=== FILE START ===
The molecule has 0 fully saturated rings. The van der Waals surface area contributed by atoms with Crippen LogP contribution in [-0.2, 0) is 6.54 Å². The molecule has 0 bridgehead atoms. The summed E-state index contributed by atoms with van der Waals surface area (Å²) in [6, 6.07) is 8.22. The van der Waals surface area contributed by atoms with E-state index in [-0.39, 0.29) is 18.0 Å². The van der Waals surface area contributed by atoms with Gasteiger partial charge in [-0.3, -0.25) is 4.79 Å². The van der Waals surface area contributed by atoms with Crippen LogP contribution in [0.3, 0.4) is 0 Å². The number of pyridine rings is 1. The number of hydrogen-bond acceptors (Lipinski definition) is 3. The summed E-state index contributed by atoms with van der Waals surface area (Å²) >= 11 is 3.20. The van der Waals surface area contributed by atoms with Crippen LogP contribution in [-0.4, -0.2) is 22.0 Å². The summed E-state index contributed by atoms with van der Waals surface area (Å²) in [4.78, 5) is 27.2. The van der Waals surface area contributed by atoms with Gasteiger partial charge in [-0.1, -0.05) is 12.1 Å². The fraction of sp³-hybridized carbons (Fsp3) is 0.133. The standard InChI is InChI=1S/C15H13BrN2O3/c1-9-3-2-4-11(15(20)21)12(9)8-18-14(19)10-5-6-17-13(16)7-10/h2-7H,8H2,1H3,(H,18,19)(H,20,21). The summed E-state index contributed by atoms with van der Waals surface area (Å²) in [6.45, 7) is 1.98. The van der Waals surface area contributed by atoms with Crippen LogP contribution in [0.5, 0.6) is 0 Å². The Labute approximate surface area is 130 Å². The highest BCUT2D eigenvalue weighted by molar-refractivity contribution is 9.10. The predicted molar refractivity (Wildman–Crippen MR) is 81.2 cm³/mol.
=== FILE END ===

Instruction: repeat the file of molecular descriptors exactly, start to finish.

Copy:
The molecule has 0 fully saturated rings. The van der Waals surface area contributed by atoms with Crippen LogP contribution in [-0.2, 0) is 6.54 Å². The molecule has 0 bridgehead atoms. The summed E-state index contributed by atoms with van der Waals surface area (Å²) in [6, 6.07) is 8.22. The van der Waals surface area contributed by atoms with E-state index in [-0.39, 0.29) is 18.0 Å². The van der Waals surface area contributed by atoms with Gasteiger partial charge in [-0.3, -0.25) is 4.79 Å². The van der Waals surface area contributed by atoms with Crippen LogP contribution in [0.3, 0.4) is 0 Å². The number of pyridine rings is 1. The number of hydrogen-bond acceptors (Lipinski definition) is 3. The summed E-state index contributed by atoms with van der Waals surface area (Å²) >= 11 is 3.20. The van der Waals surface area contributed by atoms with Crippen LogP contribution in [-0.4, -0.2) is 22.0 Å². The summed E-state index contributed by atoms with van der Waals surface area (Å²) in [4.78, 5) is 27.2. The van der Waals surface area contributed by atoms with Gasteiger partial charge in [-0.1, -0.05) is 12.1 Å². The fraction of sp³-hybridized carbons (Fsp3) is 0.133. The standard InChI is InChI=1S/C15H13BrN2O3/c1-9-3-2-4-11(15(20)21)12(9)8-18-14(19)10-5-6-17-13(16)7-10/h2-7H,8H2,1H3,(H,18,19)(H,20,21). The summed E-state index contributed by atoms with van der Waals surface area (Å²) in [6.45, 7) is 1.98. The van der Waals surface area contributed by atoms with Crippen LogP contribution in [0.5, 0.6) is 0 Å². The Labute approximate surface area is 130 Å². The highest BCUT2D eigenvalue weighted by molar-refractivity contribution is 9.10. The predicted molar refractivity (Wildman–Crippen MR) is 81.2 cm³/mol.